Prayer can be very wordy. Especially for someone like me who loves words. Especially when prayer is defined as “talking with God.” So I babble on and tell God how my day is going, ask for help for myself or others, pour out my anxieties and fears, pray for peace, and on and on. But sometimes I run out of words, or can’t seem to find the right ones. Words can be so inadequate! Besides, “talking with God” is just one way of thinking about prayer. Prayer is also listening for God, receiving from God, resting and abiding in God.
That’s where contemplative prayer comes in, where the focus is not so much on putting my thoughts into words as it is becoming more aware of God’s presence and word to me.
I’ve found three forms of contemplative prayer to be especially helpful:
(1) Centring Prayer. I sit quietly, breathe slowly, and centre my thoughts on God–the Creator, Redeemer, Sustainer of all things, the One revealed in Jesus as God with us. Some forms of centring prayer focus on clearing one’s mind and heart, of emptying oneself–I do that too in the sense of suspending the day’s agenda for a time, and setting aside distractions , but instead of simply becoming empty, I think of centring prayer as silent prayer that centres me on God. One night I had a dream that I was in a river with the water swirling around and over me, I was being carried away, but then my feet touched bedrock and I was standing, the waters became calm and receded. In centring prayer, I reach for that bedrock: “For God alone my soul waits in silence; from him comes my salvation. He alone is my rock and my salvation, my fortress; I shall never be shaken.” (Psalm 62: 1-2)
(2) Breath prayers. The Jesus prayer is a simple breath prayer. Breathe in: “Lord Jesus Christ, Son of God.” Breathe out: “have mercy on me, a sinner.” Breathe in: “Lord Jesus Christ, Son of God.” Breathe out: “have mercy on me, a sinner.” I sometimes sit with my eyes closed, and pray it silently, but more often for me this is a form of contemplative prayer on the go. It’s a walking around prayer, a prayer for when I’m in line at the grocery store, or somewhere else out and about, a prayer that I often vary to pray for others and for the world at large, especially when it’s hard to know what words to pray: Lord Jesus Christ, Son of God, have mercy on us. Lord Jesus Christ, Son of God, have mercy. Have mercy.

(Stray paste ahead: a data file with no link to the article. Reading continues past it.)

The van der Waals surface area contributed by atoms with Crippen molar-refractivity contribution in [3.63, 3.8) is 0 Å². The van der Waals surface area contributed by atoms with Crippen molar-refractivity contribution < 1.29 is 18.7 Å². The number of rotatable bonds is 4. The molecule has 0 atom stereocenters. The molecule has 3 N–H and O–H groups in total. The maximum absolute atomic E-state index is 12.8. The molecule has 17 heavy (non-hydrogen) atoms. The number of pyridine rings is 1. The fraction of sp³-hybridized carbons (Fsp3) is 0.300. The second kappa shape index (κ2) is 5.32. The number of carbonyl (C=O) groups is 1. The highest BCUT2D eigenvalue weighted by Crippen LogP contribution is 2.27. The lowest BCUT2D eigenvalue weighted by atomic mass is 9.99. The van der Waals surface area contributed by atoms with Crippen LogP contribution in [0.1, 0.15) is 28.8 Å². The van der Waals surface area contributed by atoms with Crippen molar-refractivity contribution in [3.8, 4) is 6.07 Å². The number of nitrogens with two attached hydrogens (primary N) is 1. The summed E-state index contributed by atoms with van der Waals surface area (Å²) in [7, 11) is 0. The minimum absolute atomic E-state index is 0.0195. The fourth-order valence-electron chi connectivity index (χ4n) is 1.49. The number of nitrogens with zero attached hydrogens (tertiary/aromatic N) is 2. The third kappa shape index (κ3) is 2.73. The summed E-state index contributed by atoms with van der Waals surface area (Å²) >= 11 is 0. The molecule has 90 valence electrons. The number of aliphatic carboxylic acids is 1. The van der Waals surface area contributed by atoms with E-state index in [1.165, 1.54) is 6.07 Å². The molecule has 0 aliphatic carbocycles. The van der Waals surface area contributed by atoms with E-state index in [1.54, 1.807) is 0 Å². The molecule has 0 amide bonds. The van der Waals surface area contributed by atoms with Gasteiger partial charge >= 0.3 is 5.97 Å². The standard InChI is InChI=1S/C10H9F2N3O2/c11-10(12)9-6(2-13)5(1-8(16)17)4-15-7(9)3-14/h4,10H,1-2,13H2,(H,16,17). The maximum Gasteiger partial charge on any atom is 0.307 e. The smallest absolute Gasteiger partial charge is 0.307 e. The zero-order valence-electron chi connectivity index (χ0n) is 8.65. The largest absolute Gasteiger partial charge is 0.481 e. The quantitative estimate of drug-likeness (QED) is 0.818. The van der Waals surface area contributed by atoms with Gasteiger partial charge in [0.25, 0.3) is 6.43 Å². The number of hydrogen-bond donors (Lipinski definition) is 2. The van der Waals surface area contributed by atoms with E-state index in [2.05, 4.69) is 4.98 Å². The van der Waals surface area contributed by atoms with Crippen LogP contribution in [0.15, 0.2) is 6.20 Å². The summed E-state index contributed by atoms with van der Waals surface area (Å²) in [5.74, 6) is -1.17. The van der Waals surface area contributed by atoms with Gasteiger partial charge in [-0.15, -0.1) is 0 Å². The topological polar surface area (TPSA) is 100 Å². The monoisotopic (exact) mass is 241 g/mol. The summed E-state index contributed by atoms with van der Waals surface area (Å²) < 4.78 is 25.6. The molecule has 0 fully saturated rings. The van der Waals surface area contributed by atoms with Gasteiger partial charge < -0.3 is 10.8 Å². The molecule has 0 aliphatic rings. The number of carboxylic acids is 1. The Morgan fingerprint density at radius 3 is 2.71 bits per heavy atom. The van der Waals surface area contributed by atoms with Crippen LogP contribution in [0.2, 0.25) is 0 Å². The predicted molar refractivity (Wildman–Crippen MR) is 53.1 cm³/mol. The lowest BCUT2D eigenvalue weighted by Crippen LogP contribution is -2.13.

(3) Lectio Divina. I’ve already written about Lectio Divina and the Divided House, Lectio Divina and Jesus Interrupted, and Lectio Divina, Sabbath Rest, and Closing the Door, which tell of some of my experiences with this practice of praying Scripture. Lectio Divina and Looking for Jesus addresses some of the critiques and cautions, i.e, that lectio divina like any other practice can be subjective and reductionist. The same could be said about centring prayer, breath prayers, Bible study, or any other practice. Bible study needs prayer. Centring prayer needs Scripture. Fasting from food requires compassion. So for contemplative prayer, it’s important for me to practice it in the broader context of Scripture, other forms of prayer, and in community–not necessarily all at once and at the same time, but as one part of a much larger picture.
Your turn: What is your experience of contemplative prayer? What have you found helpful?